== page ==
Humans are a very intricate species. Many activities were perceived to be human-specific for a long time. These would be for example playing board games, driving cars, or even artistic endeavours like painting or composing music. Many technological breakthroughs happened since the emergence of computers and deep neural networks and suddenly these activities cannot be perceived as limited to humans anymore.
Surely we had to pick the examples of “no-longer-human-specific” activities tendentiously! There are other activities such as those that distinguish our species from animals. Those are the true human activities that will possibly never be executed on the same level by computers — like human speech.
There are many research groups that try to automate language processing to human perfection. Thanks to these efforts, with a targeted focus and most modern methods exercised for over a decade, English-Czech text translation reached the quality of humans in some areas (https://www.nature.com/articles/s41467-020-18073-9). This success builds upon superfast computers and very large amounts of data. New data for computational linguistics is basically being created every second. People communicate all the time.
A similar near-human or even superhuman performance has been observed in particular settings of speech recognition, i.e. automatic transcription of speech into text, since 2017.
Combining super-human technologies…
ELITR is putting these top-performing systems together: near-human speech recognition followed by superhuman machine translation. Such a system combination can surely mimic human interpreters.
Well, you will take that with a little grain of salt if you watch one of our public demos in the middle of the lecture Why computational linguistics sits at the core of modern AI at prg.ai evening last year [it didn’t go according to plan].
…can make a disaster
Unfortunately there are many issues along the way to simultaneous speech translation that have to be dealt with first. The mentioned demo failed due to a bad network connection; everything was tested and worked well before the audience came. But with too many cell phones around just trying to reach the wifi, the sound was not transmitted to the speech recognition system reliably. Furthermore, the architecture has to send data across several European countries and when the connection is slow at any point, it either provides the translation too late or it fails to deliver any output altogether.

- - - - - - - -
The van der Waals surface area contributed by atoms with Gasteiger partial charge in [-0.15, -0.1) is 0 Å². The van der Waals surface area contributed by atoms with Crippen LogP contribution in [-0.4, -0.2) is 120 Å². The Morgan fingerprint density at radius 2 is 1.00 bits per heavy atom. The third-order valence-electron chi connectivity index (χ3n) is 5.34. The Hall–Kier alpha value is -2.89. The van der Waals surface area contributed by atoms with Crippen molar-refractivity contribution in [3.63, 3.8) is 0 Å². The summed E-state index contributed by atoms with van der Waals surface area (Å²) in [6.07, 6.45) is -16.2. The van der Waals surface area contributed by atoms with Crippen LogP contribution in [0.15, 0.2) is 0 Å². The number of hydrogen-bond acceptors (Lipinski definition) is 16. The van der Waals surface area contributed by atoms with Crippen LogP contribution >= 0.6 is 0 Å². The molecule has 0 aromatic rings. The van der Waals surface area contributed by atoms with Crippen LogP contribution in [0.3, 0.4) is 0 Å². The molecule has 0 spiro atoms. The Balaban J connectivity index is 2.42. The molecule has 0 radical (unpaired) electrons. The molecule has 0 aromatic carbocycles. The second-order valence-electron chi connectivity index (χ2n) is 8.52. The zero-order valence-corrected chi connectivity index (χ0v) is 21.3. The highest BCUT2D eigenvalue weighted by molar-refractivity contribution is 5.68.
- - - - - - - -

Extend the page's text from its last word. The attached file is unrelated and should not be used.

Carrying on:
Even little nuances like microphone positioning can mess up the outputs. The sound recognition has to be set up perfectly. Thus said when shirt mics are being used, the process may fail. When the speaker stands in front of the sound amplification system, the process may fail as well. The current version of the speech recognition system is the best humanity ever had but so far it’s still 10 times worse than humans in a noisy environment. Accent (esp. non-native accents) cause very serious troubles and so do all disfluencies commonly observed in spontaneous speech. These errors are then multiplied by machine translation, which works hard to convert any garbled and mis-segmented sequence of words into a complete sentence. Finally, the topic and domain-specific terminology can seriously fool the system, not to speak about cross-sentence phenomena. The technology has a very complex architecture. There is a lot to take care of… And when all your systems and teams are ready for an important demo, a digger cuts the main power line or finds a WWII bomb at one of your partner’s servers site.
If you want to get more in-depth information we highly recommend watching this easily digestible lecture in the Linguistic Mondays series.
It can work, at times
The ELITR team is primarily focused on creation of a working product in order to support a European congress. Speech recognition systems will have to be able to capture 7 languages — namely English, German, French, Spanish, Italian, Russian and finally Czech.
Those languages will be translated into 24 main European languages and 19 less frequent, which means a total number of incredible 43 target languages.
Without any adaptation the system can make e.g. the Czech Radio broadcasting accessible to international audiences, see the demo (high resolution is needed for readability).
As expected, names or novel terms like coronavirus are not recognized well. With some adaptation to a particular domain, domain-specific words and names will be identified better, see a snippet from a talk on machine translation evaluation.
In both cases, you will surely get the gist of the content, even if you cannot understand Czech at all.
The potential of the technology is limitless. Stay tuned for new updates.